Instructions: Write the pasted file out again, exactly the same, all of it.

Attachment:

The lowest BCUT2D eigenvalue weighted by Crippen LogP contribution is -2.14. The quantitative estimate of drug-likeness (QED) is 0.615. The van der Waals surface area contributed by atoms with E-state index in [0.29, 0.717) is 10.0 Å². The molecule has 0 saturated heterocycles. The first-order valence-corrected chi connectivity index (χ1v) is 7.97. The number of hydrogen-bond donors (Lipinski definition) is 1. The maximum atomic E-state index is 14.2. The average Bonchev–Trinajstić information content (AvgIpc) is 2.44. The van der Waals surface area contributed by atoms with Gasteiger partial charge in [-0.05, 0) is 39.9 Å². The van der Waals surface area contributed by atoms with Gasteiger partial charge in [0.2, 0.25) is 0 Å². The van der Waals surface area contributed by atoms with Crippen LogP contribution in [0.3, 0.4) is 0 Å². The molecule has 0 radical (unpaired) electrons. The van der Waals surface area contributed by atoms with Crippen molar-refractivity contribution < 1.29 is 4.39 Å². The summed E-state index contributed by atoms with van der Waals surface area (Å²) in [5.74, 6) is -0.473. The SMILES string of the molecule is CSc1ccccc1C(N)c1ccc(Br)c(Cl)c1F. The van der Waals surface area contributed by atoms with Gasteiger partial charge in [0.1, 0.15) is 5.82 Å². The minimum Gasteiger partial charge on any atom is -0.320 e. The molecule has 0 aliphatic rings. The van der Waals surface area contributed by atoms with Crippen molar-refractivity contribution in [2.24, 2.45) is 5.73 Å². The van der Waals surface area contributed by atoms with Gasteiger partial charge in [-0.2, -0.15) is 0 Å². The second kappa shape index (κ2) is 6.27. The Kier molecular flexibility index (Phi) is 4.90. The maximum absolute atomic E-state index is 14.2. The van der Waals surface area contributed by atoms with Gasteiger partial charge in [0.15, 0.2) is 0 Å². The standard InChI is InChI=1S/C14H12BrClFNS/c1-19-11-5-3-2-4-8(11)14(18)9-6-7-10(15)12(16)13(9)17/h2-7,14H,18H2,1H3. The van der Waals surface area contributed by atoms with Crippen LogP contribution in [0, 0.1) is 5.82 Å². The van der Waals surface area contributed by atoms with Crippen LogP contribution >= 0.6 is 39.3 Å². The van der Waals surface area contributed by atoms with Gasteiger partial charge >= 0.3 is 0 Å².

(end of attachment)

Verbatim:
The lowest BCUT2D eigenvalue weighted by Crippen LogP contribution is -2.14. The quantitative estimate of drug-likeness (QED) is 0.615. The van der Waals surface area contributed by atoms with E-state index in [0.29, 0.717) is 10.0 Å². The molecule has 0 saturated heterocycles. The first-order valence-corrected chi connectivity index (χ1v) is 7.97. The number of hydrogen-bond donors (Lipinski definition) is 1. The maximum atomic E-state index is 14.2. The average Bonchev–Trinajstić information content (AvgIpc) is 2.44. The van der Waals surface area contributed by atoms with Gasteiger partial charge in [-0.05, 0) is 39.9 Å². The van der Waals surface area contributed by atoms with Gasteiger partial charge in [0.2, 0.25) is 0 Å². The van der Waals surface area contributed by atoms with Crippen LogP contribution in [0.3, 0.4) is 0 Å². The molecule has 0 radical (unpaired) electrons. The van der Waals surface area contributed by atoms with Crippen molar-refractivity contribution < 1.29 is 4.39 Å². The summed E-state index contributed by atoms with van der Waals surface area (Å²) in [5.74, 6) is -0.473. The SMILES string of the molecule is CSc1ccccc1C(N)c1ccc(Br)c(Cl)c1F. The van der Waals surface area contributed by atoms with Gasteiger partial charge in [0.1, 0.15) is 5.82 Å². The minimum Gasteiger partial charge on any atom is -0.320 e. The molecule has 0 aliphatic rings. The van der Waals surface area contributed by atoms with Crippen molar-refractivity contribution in [2.24, 2.45) is 5.73 Å². The van der Waals surface area contributed by atoms with Gasteiger partial charge in [-0.2, -0.15) is 0 Å². The second kappa shape index (κ2) is 6.27. The Kier molecular flexibility index (Phi) is 4.90. The maximum absolute atomic E-state index is 14.2. The van der Waals surface area contributed by atoms with Gasteiger partial charge in [0.15, 0.2) is 0 Å². The standard InChI is InChI=1S/C14H12BrClFNS/c1-19-11-5-3-2-4-8(11)14(18)9-6-7-10(15)12(16)13(9)17/h2-7,14H,18H2,1H3. The van der Waals surface area contributed by atoms with Crippen LogP contribution in [0, 0.1) is 5.82 Å². The van der Waals surface area contributed by atoms with Crippen LogP contribution >= 0.6 is 39.3 Å². The van der Waals surface area contributed by atoms with Gasteiger partial charge >= 0.3 is 0 Å².